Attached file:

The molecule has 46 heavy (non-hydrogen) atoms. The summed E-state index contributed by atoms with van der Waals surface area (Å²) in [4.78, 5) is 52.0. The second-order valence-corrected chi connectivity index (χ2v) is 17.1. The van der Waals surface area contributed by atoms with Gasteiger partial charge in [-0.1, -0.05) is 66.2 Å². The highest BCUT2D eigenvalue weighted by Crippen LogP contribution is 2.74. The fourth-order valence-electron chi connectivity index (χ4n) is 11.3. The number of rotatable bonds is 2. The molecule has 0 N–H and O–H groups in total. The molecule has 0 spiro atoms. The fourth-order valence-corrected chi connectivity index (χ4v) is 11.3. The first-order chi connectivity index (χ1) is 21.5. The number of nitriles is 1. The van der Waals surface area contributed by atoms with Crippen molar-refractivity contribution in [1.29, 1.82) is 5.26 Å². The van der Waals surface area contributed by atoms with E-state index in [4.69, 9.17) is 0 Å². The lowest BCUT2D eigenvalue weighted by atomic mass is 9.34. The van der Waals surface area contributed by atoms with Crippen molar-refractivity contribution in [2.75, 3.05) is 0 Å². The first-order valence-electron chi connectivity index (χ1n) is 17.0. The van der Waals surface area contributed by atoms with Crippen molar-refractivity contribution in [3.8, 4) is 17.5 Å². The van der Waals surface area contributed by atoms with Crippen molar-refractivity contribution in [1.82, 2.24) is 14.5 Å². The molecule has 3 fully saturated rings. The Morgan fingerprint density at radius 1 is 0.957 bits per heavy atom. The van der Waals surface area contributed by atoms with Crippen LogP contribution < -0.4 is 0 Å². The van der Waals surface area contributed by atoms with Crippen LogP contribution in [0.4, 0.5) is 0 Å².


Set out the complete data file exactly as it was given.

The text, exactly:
The molecule has 46 heavy (non-hydrogen) atoms. The summed E-state index contributed by atoms with van der Waals surface area (Å²) in [4.78, 5) is 52.0. The second-order valence-corrected chi connectivity index (χ2v) is 17.1. The van der Waals surface area contributed by atoms with Gasteiger partial charge in [-0.1, -0.05) is 66.2 Å². The highest BCUT2D eigenvalue weighted by Crippen LogP contribution is 2.74. The fourth-order valence-electron chi connectivity index (χ4n) is 11.3. The number of rotatable bonds is 2. The molecule has 0 N–H and O–H groups in total. The molecule has 0 spiro atoms. The fourth-order valence-corrected chi connectivity index (χ4v) is 11.3. The first-order chi connectivity index (χ1) is 21.5. The number of nitriles is 1. The van der Waals surface area contributed by atoms with Crippen molar-refractivity contribution in [1.29, 1.82) is 5.26 Å². The van der Waals surface area contributed by atoms with E-state index in [4.69, 9.17) is 0 Å². The lowest BCUT2D eigenvalue weighted by atomic mass is 9.34. The van der Waals surface area contributed by atoms with Crippen molar-refractivity contribution in [2.75, 3.05) is 0 Å². The first-order valence-electron chi connectivity index (χ1n) is 17.0. The van der Waals surface area contributed by atoms with Crippen molar-refractivity contribution in [3.8, 4) is 17.5 Å². The van der Waals surface area contributed by atoms with Crippen molar-refractivity contribution in [1.82, 2.24) is 14.5 Å². The molecule has 3 fully saturated rings. The Morgan fingerprint density at radius 1 is 0.957 bits per heavy atom. The van der Waals surface area contributed by atoms with Crippen LogP contribution < -0.4 is 0 Å². The van der Waals surface area contributed by atoms with Crippen LogP contribution in [0.4, 0.5) is 0 Å².